katieperez Tue 01-Oct-13 12:18:49

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sherbetpips Tue 01-Oct-13 12:30:10

Keep it short, no starters or deserts just a yummy main course and lots of snacks and things to keep them entertained. Italian restuarants are always great for noisy families.
Also try to resist walking round the restaurant with your DC or letting them run around because it is quite. It cant be okay sometimes and not other times as that just confuses them.
This period doesnt last long, you will soon be back to relaxed dining - promise x

sherbetpips Tue 01-Oct-13 12:31:37

Also listen to the kids - if they really really dont want to go out to eat, get a takeaway and have fun at home, dragging kids to a restaurant never works out well (can you tell I have been there???)

TheCrumpetQueen Tue 01-Oct-13 13:45:29

Picnics will be good next spring/summer, great idea!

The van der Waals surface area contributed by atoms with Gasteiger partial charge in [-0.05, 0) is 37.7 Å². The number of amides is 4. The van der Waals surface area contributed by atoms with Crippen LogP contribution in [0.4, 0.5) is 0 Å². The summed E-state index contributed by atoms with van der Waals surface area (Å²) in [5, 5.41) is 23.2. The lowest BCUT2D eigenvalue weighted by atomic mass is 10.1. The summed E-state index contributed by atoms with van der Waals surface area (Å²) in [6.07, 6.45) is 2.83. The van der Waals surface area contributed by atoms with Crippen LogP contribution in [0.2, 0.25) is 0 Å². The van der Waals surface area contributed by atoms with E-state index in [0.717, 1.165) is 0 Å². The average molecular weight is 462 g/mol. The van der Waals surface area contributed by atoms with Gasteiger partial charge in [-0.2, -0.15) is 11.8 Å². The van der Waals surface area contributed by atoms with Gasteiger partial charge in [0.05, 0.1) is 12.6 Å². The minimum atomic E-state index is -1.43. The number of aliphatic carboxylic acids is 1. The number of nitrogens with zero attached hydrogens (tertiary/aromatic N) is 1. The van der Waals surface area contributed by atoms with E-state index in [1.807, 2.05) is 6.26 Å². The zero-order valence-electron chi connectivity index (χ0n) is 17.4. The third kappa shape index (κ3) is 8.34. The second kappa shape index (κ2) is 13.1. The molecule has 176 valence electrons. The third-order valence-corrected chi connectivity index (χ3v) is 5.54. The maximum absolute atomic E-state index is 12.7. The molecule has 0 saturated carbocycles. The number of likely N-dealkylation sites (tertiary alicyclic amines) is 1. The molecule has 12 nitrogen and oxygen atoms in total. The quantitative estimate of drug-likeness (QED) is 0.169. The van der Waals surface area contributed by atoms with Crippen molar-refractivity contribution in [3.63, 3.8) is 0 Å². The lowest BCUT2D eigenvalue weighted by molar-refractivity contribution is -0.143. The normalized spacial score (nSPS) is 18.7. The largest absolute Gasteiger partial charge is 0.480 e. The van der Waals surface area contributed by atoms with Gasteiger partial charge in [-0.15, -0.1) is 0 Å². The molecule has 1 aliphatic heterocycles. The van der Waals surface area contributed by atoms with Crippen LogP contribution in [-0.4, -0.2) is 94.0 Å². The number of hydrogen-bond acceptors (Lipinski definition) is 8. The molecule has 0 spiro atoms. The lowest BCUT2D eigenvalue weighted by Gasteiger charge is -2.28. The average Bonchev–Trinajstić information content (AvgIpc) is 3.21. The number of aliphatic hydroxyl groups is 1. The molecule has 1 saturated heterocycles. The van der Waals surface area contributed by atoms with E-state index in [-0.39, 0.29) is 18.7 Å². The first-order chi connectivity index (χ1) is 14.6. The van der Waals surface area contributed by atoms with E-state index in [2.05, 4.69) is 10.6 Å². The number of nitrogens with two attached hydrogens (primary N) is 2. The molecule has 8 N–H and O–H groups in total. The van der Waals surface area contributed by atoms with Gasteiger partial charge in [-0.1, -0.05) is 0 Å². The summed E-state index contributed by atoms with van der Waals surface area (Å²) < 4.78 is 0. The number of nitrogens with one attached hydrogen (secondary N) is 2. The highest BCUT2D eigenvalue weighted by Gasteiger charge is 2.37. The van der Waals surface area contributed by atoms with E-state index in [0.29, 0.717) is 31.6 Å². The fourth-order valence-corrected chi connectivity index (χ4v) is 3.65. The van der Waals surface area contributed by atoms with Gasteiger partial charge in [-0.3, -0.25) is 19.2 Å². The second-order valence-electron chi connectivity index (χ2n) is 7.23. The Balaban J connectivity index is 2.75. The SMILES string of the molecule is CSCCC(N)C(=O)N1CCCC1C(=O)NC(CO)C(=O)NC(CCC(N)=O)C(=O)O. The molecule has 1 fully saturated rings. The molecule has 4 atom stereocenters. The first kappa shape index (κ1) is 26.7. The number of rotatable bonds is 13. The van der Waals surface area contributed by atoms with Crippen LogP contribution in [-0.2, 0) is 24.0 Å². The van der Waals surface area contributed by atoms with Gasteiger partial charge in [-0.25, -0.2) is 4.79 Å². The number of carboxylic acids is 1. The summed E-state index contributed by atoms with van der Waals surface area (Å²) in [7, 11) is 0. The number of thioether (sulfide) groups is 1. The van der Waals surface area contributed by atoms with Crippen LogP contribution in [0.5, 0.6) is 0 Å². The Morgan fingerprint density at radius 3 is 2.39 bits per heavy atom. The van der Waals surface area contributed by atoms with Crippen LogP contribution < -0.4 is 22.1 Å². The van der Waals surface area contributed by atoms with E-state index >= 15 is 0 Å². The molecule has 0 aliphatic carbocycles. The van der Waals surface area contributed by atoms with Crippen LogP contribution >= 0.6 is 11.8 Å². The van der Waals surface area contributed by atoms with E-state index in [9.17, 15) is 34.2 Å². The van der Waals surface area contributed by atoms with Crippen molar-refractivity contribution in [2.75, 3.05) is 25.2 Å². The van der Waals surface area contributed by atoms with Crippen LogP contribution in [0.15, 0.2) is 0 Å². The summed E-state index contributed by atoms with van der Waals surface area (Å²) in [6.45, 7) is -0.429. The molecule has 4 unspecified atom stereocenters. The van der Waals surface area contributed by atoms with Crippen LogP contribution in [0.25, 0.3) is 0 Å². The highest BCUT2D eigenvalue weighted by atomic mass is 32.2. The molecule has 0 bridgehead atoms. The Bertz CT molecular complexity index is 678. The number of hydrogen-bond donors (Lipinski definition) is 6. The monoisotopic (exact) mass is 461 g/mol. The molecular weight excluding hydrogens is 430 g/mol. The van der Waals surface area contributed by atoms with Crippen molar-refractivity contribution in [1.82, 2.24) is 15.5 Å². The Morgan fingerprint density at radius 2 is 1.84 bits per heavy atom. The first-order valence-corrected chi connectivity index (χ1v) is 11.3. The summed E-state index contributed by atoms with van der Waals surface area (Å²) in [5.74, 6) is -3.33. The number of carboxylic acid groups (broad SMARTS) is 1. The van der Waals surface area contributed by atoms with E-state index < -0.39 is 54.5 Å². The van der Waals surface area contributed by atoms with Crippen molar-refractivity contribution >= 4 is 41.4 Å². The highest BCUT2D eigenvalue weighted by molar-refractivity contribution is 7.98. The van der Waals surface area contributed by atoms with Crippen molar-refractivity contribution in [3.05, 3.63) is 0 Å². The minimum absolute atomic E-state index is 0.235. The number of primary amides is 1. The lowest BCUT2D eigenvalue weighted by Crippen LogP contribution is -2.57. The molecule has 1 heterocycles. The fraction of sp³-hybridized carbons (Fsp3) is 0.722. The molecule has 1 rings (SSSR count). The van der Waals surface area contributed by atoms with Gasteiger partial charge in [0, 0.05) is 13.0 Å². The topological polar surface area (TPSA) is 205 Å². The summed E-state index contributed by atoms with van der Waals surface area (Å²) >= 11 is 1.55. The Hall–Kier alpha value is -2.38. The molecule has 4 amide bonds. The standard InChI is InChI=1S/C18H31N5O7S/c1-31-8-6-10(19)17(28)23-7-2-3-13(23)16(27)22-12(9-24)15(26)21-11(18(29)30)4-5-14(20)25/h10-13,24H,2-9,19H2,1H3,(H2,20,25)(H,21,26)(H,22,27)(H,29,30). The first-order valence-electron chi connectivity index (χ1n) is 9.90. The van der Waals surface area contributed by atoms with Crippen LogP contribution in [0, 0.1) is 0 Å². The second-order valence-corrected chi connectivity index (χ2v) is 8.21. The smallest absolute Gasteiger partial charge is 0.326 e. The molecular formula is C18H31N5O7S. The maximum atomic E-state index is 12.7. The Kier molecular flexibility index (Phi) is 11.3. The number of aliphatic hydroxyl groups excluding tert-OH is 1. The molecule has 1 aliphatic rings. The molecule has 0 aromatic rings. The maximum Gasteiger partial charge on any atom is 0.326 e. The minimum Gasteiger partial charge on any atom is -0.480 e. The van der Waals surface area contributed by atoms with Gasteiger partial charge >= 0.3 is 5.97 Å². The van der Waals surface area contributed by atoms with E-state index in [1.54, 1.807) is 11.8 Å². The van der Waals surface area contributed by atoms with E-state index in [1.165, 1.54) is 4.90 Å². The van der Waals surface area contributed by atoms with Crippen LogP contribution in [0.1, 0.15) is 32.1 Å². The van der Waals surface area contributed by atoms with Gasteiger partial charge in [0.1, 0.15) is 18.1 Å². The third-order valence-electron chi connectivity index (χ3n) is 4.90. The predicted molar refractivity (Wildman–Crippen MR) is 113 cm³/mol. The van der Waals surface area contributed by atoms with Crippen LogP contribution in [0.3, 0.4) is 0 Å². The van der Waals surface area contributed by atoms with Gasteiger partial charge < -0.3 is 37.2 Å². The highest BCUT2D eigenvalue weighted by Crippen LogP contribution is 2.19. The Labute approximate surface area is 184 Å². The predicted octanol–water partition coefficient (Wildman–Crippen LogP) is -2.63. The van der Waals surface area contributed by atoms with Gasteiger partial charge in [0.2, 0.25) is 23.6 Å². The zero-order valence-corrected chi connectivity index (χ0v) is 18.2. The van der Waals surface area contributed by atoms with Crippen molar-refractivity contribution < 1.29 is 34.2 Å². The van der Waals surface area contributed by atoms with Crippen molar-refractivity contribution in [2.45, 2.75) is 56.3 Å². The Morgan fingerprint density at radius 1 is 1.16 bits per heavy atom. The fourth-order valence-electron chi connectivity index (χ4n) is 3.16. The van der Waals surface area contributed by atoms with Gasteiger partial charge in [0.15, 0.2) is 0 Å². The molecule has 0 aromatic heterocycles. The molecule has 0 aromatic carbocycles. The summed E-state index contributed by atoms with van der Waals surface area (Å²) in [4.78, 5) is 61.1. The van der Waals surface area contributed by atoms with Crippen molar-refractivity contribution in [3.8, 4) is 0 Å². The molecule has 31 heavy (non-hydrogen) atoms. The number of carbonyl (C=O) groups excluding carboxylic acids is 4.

Wishihadabs Tue 01-Oct-13 14:44:41

Cheer up crumpetqueen. One of my happiest memories of dd's babyhood was having a meal in a restaurant garden she was 3 weeks old Ds was 2.5. We continued to eat out regularly for the whole of her 1st year. Although I do remember a sticky adult grown-up lunch party that went on fooorever when she was 6mo (Ds would have been 3). I think you can easily take a newborn and 2-3 year old out to eat.

Phoebe47 Tue 01-Oct-13 15:16:26

DH and I have never had any trouble taking our children out to eat and I think this is because we have always sat at the table as a family for all meals. This has really paid off as they have learned very early to sit nicely, chat to one another and us (once they could talk!) whilst eating their meal. They have also learned to sit at the table until everyone is finished. I think this sort of behaviour has to be learned at home and then it is less difficult to transfer to the restaurant area.